Imagine two inertial frames, S and S'. Inertial frame S' moves with velocity v0 = 5 m = s in the upward (positive y) direction as seen by an observer in frame S. Now imagine that a person at rest in frame S throws a ball with mass m straight up into the air with initial velocity v 0 (with respect to frame S) from an initial height of y=y0 = 0 at time t= 0. Use Galilean relativity, and take gravity into account. Use a reasonable number of signi cant digits and appropriate units.
Question 1: Does the ball appear to be moving in S'?
Q2: Acceleration in both S and S'
Q3: Max y height in S?
Q4: What is the position of the ball y'ymax according to frame S' when it reaches its maximum height ymax in frame S?
The Attempt at a Solution
So for Q1 I say that the ball does not appear to be moving. To better understand this I thought about a person in an elevator and a person in front stationary. The stationary person throws a ball up just as I pass in the elevator. During that time t>0 the ball will appear stationary since I will be essentially moving with the ball. However, since the ball has velocity v0 and I have a velocity of 5m/s this is where I thought that this may be wrong. Instead it would appear to be moving, but moving much more slowly. To understand this better I imagined the train scenario. A train is moving at 5m/s and someone throws a ball in the same direction of the train, it is moving slower since I am TRAVELLING WITH the ball essentially. Is that the correct reasoning? How would one write this in mathematics?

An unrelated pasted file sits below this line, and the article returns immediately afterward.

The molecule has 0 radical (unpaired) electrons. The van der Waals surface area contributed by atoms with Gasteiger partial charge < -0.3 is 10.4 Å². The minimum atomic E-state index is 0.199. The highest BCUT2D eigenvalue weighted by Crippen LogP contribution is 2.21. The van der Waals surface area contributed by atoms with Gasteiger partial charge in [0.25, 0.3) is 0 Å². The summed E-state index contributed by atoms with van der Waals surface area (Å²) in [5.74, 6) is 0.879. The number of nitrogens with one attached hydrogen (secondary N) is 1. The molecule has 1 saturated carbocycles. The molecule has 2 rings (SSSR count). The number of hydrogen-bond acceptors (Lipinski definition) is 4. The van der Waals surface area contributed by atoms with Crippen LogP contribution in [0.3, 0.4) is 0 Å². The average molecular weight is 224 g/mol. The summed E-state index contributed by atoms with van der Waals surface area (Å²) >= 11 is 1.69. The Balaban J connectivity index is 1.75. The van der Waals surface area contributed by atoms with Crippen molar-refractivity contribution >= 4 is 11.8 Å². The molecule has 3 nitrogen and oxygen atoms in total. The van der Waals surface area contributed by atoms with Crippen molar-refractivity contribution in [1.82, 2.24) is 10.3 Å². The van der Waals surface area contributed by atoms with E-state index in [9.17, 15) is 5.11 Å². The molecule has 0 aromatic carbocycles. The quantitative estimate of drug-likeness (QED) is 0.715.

For Q2 I just used the kinematics equations from physics 1 and applied them to each reference frame. In the case of S it would be accelerating at 9.8 m/s with the upward direction being positive so for S it is -9.8 m/s. Now things get confusing for S'. This frame of reference IS moving WITH the ball. This means that there is a different look to it initially. I then realized that since the laws of physics match for all frames of reference wouldn't that mean the acceleration is still -9.8m/s? I am lost here.
Q3 should be h = √(1/(4.9m)) as I used (1/2)mgh and solved for h, but I think this is wrong.
Q4 is completely confusing and I have no idea where to begin or how to think about it.